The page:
6. by   RNSuzq1
    Quote from lesley_girl
    I am graduating in May 2004 and am so excited. My nursing skills are quickly progressing and I'm finally gaining confidence in my abilities. However, the hardest thing for me is dealing with families. I get so nervous when family is in the room. I somtimes avoid going into a room until family leaves just because they make me so nervous. I can't always avoid family. What are your suggestions?
    Lesley, I've wanted to be a Nurse for 20 years - spent 6 years in the Navy as a Corpsman, but going for my RN (with children, work, etc.) kept being put off.

    It wasn't until my Mom was dying from Emphysema 2 years ago and I saw how the ICU Nurses treated her - that I finally decided I needed to do this and try and make a difference. Sorry for the length of this - but hopefully it will help you understand how "very important" you will be to your patients families.

    I ended up living in my husbands home State - 700 hundred miles from my family. 2 years ago, My Mom ended up in the ICU (end stage of emphysema) and I had to rush home. I won't mention the hospital - but it's one of the very best in the Boston area - assumed she'd get top notch care. I knew the ICU was a busy place, but I spent almost 2 weeks at her bedside and was "shocked" at how poor the care she received was. My first day there I saw that Mom was slumped down in the bed gasping for breath (despite the oxygen) - told the Nurse she needed another pillow or two to prop her head up to ease her breathing. The Nurse came back an hour later with a pillow, tossed Mom's body forward - threw the pillow behind her and "literally" shoved her back onto the bed and said "there - that should do it" and ran back out of the room. Mom had just come off a vent. and wasn't able to talk - but just the look in her eyes said "please help me". I had many questions to ask the Nurse, but she vanished in a split second.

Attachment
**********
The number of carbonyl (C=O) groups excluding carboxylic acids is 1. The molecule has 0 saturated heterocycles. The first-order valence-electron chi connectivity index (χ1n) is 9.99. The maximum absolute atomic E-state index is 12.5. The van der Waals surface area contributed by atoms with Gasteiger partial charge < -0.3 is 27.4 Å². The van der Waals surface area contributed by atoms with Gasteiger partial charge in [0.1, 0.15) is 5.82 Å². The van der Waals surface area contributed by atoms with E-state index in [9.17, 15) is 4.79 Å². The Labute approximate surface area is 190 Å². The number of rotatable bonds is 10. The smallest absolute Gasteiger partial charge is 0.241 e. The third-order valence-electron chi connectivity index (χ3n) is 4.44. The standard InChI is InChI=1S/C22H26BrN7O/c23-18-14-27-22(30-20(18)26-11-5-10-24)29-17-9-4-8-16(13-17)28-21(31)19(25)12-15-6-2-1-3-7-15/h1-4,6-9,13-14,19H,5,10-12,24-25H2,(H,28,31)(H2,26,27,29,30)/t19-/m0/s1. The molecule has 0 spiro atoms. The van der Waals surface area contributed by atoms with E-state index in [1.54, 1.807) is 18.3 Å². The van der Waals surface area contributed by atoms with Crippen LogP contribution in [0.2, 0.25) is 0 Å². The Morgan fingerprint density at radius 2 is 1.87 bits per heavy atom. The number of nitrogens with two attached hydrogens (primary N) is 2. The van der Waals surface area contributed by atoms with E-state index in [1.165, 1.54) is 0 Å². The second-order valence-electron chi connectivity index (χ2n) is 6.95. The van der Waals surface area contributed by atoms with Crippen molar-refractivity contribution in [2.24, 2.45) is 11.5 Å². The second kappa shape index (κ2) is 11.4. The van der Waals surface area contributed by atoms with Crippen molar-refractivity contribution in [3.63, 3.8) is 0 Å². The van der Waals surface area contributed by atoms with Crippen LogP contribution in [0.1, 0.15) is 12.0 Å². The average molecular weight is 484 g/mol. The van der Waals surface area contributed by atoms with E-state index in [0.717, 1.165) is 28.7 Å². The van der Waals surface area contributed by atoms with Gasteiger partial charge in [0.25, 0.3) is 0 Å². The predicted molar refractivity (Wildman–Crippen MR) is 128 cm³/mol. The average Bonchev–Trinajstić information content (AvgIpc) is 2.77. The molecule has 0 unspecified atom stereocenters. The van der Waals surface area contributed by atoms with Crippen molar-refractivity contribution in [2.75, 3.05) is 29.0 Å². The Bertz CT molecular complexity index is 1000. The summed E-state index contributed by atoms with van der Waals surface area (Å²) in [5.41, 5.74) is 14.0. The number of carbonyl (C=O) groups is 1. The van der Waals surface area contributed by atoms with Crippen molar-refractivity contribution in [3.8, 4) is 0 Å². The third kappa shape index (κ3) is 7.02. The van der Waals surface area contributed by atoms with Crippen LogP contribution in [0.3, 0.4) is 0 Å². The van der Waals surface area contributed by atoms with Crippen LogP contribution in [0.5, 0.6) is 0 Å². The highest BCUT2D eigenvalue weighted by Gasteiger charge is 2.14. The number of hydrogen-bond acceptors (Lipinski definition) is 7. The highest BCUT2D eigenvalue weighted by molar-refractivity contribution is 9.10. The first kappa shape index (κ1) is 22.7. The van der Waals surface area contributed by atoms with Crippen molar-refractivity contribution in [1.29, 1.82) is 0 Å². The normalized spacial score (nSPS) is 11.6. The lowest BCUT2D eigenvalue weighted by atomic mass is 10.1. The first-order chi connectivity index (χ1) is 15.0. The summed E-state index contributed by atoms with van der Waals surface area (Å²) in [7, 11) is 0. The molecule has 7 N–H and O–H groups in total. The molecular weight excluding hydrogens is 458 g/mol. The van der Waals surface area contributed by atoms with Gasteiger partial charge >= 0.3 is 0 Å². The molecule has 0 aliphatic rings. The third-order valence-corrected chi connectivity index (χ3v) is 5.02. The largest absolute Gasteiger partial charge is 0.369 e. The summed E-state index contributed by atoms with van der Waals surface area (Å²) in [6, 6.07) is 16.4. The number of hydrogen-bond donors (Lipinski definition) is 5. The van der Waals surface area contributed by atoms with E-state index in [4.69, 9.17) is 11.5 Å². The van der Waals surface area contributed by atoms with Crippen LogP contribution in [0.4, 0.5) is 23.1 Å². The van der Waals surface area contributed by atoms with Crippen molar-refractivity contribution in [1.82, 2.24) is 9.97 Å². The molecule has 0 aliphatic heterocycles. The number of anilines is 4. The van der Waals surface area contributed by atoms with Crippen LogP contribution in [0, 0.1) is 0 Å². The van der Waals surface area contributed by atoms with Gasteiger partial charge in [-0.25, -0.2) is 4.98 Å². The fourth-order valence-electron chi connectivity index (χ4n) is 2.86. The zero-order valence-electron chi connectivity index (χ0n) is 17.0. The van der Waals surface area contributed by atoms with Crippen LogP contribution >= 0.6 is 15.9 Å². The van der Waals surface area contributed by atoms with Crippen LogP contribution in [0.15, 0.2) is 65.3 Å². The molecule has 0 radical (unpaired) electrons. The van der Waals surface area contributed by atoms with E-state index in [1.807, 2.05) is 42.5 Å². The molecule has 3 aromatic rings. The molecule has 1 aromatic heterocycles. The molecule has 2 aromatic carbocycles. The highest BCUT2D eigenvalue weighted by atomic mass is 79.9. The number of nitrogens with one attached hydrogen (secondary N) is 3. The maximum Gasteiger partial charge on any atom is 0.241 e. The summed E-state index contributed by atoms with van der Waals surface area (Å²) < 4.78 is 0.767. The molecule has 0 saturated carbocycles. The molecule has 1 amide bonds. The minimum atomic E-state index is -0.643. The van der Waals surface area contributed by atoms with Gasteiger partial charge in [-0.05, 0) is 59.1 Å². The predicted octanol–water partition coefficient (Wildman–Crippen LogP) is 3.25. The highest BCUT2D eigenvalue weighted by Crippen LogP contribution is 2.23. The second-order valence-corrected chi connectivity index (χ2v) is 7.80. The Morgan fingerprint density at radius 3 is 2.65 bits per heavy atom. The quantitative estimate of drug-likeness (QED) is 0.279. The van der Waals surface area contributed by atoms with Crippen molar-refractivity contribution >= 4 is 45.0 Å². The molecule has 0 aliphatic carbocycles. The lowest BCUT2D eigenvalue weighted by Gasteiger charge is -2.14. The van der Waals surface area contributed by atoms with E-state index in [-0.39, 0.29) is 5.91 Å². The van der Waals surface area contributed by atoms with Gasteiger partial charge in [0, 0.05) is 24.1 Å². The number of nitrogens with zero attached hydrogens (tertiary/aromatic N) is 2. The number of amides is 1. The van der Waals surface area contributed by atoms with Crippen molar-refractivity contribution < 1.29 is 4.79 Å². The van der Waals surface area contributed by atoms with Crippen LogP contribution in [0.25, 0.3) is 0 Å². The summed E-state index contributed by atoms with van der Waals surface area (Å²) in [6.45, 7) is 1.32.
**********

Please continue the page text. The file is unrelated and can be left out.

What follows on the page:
My brother and his wife are both Nurses and we ended up doing a lot of her personal care because when something needed to be done, the Nurse always said she'd help us in "a few minutes" but it always turned into an hour or more. What upset me more than anything was when the Nursing Staff was in her room for a few brief moments and would talk about her (like she wasn't there). For example: She was on a Vent. for a time and they'd say how bad her numbers looked and didn't see her lasting much longer. Good Lord, she could still "hear" very well - you can't imagine the panicked look on my poor Mom's face - she was totally flipping out and looking at me and my siblings for some answers - am I dying, is this the end, someone tell me something - it was horrible. Mom's Pulmonary Doc was an absolute *** - he wouldn't discuss her condition with us, said he only dealt with the patient, not the family. Since she couldn't talk and ask him questions - he wasn't a bunch of help.